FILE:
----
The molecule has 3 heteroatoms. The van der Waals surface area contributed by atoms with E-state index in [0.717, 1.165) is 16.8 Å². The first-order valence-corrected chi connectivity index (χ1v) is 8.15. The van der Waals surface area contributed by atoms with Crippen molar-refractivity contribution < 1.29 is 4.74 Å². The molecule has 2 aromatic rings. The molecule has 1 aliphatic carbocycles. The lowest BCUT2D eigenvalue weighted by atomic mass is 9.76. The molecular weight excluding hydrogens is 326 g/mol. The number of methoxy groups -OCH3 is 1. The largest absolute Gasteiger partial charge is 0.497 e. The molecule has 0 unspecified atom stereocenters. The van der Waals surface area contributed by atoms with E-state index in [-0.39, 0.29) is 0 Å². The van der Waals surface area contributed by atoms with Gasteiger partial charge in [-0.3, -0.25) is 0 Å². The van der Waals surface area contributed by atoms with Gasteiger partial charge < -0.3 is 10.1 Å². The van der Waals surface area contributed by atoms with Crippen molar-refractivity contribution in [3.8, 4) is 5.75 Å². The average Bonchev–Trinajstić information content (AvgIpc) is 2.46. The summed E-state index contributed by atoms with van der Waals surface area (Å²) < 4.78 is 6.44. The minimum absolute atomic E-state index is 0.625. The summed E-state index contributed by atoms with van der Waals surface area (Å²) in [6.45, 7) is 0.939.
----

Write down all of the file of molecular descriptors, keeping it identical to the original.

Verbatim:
The molecule has 3 heteroatoms. The van der Waals surface area contributed by atoms with E-state index in [0.717, 1.165) is 16.8 Å². The first-order valence-corrected chi connectivity index (χ1v) is 8.15. The van der Waals surface area contributed by atoms with Crippen molar-refractivity contribution < 1.29 is 4.74 Å². The molecule has 2 aromatic rings. The molecule has 1 aliphatic carbocycles. The lowest BCUT2D eigenvalue weighted by atomic mass is 9.76. The molecular weight excluding hydrogens is 326 g/mol. The number of methoxy groups -OCH3 is 1. The largest absolute Gasteiger partial charge is 0.497 e. The molecule has 0 unspecified atom stereocenters. The van der Waals surface area contributed by atoms with E-state index in [-0.39, 0.29) is 0 Å². The van der Waals surface area contributed by atoms with Gasteiger partial charge in [-0.3, -0.25) is 0 Å². The van der Waals surface area contributed by atoms with Gasteiger partial charge < -0.3 is 10.1 Å². The van der Waals surface area contributed by atoms with Crippen molar-refractivity contribution in [3.8, 4) is 5.75 Å². The average Bonchev–Trinajstić information content (AvgIpc) is 2.46. The summed E-state index contributed by atoms with van der Waals surface area (Å²) < 4.78 is 6.44. The minimum absolute atomic E-state index is 0.625. The summed E-state index contributed by atoms with van der Waals surface area (Å²) in [6.45, 7) is 0.939.